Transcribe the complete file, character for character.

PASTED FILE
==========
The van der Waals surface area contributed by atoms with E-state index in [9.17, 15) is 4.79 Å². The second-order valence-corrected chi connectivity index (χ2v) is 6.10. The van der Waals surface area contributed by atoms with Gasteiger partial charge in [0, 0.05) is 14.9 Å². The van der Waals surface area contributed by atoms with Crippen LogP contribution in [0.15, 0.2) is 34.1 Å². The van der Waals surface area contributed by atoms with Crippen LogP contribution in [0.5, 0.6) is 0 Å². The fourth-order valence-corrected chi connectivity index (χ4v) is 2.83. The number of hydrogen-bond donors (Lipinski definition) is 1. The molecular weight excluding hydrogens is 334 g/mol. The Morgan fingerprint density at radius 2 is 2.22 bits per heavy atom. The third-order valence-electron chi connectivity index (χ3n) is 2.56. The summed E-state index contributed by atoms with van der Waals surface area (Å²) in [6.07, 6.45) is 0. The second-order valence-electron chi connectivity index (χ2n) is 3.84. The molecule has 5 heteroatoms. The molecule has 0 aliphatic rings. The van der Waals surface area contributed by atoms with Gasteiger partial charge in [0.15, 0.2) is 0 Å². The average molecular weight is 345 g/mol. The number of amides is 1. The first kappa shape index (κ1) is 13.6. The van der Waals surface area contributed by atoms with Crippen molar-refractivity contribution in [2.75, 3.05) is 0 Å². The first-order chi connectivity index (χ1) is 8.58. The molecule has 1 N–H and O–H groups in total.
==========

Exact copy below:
The van der Waals surface area contributed by atoms with E-state index in [9.17, 15) is 4.79 Å². The second-order valence-corrected chi connectivity index (χ2v) is 6.10. The van der Waals surface area contributed by atoms with Gasteiger partial charge in [0, 0.05) is 14.9 Å². The van der Waals surface area contributed by atoms with Crippen LogP contribution in [0.15, 0.2) is 34.1 Å². The van der Waals surface area contributed by atoms with Crippen LogP contribution in [0.5, 0.6) is 0 Å². The fourth-order valence-corrected chi connectivity index (χ4v) is 2.83. The number of hydrogen-bond donors (Lipinski definition) is 1. The molecular weight excluding hydrogens is 334 g/mol. The Morgan fingerprint density at radius 2 is 2.22 bits per heavy atom. The third-order valence-electron chi connectivity index (χ3n) is 2.56. The summed E-state index contributed by atoms with van der Waals surface area (Å²) in [6.07, 6.45) is 0. The second-order valence-electron chi connectivity index (χ2n) is 3.84. The molecule has 5 heteroatoms. The molecule has 0 aliphatic rings. The van der Waals surface area contributed by atoms with Gasteiger partial charge in [0.15, 0.2) is 0 Å². The average molecular weight is 345 g/mol. The number of amides is 1. The first kappa shape index (κ1) is 13.6. The van der Waals surface area contributed by atoms with Crippen molar-refractivity contribution in [2.75, 3.05) is 0 Å². The first-order chi connectivity index (χ1) is 8.58. The molecule has 1 N–H and O–H groups in total.